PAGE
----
Koller also brought up the idea of a two-pronged approach, discouraging sweetened drinks while encouraging healthier food. Some advocates have pushed for doubling the amount of SNAP funds when people use them for purchasing healthy foods such as fruits and vegetables. Thats already done at some local farmers markets in a program approved by the USDA.
Templeton agrees with that goal, but she said it might be better to focus only on sugary drinks for a test case. Limiting the scope of any waiver would seem to be a key to gaining approval. The USDAs response to New York City noted it would impact hundreds of thousands of households. A change of this significance should be tested on the smallest scale appropriate to minimize any unintended negative effects, the response noted.
New York City called for banning use of SNAP funds for any drink with more than 10 calories per eight ounces, with exceptions for 100 percent fruit juices and milk. That would have ruled out using SNAP funds to pay for most nondiet soft drinks, as well as many energy drinks and sports drinks.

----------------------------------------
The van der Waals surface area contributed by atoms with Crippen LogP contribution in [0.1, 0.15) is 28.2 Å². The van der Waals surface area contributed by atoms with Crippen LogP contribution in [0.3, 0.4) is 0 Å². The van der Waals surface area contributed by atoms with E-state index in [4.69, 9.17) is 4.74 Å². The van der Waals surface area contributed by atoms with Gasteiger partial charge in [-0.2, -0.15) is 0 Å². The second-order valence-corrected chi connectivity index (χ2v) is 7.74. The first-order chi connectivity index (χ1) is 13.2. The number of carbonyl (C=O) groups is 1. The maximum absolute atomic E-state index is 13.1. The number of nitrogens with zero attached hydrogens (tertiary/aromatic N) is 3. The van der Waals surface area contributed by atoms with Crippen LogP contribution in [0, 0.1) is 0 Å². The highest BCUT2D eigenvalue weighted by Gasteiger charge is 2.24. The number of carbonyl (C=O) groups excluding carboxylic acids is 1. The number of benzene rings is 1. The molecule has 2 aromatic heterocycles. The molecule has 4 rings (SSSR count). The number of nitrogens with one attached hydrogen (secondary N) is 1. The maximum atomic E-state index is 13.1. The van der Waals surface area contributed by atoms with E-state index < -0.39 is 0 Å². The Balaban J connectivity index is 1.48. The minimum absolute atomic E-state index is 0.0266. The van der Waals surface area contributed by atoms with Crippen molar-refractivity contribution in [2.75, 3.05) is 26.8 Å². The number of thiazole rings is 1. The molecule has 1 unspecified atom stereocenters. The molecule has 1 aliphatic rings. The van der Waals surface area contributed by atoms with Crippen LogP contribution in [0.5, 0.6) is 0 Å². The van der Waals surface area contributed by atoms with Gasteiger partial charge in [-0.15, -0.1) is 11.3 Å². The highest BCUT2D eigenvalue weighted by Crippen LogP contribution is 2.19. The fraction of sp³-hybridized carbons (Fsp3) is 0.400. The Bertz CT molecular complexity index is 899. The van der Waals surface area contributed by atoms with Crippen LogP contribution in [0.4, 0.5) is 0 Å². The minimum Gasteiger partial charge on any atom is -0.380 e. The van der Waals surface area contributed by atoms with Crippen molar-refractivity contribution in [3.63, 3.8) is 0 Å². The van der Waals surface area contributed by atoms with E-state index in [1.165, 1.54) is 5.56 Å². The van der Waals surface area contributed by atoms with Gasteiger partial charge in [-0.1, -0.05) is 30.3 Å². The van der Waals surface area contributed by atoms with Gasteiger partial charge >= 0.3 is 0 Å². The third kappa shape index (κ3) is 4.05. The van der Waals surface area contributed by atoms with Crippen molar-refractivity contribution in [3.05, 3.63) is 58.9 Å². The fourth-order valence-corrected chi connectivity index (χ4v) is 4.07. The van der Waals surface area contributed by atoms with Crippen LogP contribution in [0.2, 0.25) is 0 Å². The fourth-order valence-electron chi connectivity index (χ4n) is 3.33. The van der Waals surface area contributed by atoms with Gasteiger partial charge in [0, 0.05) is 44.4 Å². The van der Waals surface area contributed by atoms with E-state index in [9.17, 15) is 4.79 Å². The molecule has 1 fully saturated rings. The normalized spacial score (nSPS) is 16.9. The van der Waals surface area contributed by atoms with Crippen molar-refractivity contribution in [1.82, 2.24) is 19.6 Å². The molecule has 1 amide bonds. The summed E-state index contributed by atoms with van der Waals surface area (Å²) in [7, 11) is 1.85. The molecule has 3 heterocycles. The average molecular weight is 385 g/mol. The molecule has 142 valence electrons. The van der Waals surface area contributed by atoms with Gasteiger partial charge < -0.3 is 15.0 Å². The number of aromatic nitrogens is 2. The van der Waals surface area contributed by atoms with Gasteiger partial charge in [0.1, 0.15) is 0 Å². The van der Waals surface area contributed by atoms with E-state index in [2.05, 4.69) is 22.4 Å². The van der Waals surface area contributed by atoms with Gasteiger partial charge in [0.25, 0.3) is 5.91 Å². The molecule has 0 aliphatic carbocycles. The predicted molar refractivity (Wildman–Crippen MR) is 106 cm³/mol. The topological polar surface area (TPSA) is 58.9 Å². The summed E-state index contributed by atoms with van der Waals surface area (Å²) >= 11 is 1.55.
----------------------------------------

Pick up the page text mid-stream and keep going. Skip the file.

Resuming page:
The USDA also noted the challenges in getting retailers to implement the restrictions and the need to collect health data to make sure the effort is working.
South Carolina has no shortage of researchers who would get behind such a project. Templeton already has broached the subject with University of South Carolina president Harris Pastides. USC in Columbia and MUSC in Charleston have multiple ongoing obesity-related studies.
Teresa Moore, who teaches about nutrition in USCs Arnold School of Public Health, would like to see progress on the effort to slow the intake of sugary drinks. I think we should limit them, she said. They are empty calories.
But she noted its difficult to convince people to cut intake of sugary beverages when they are much less expensive than beverages that are healthier for children, such as juices and milk. Limiting use of SNAP funds for sugary beverages could change that equation for the states poor.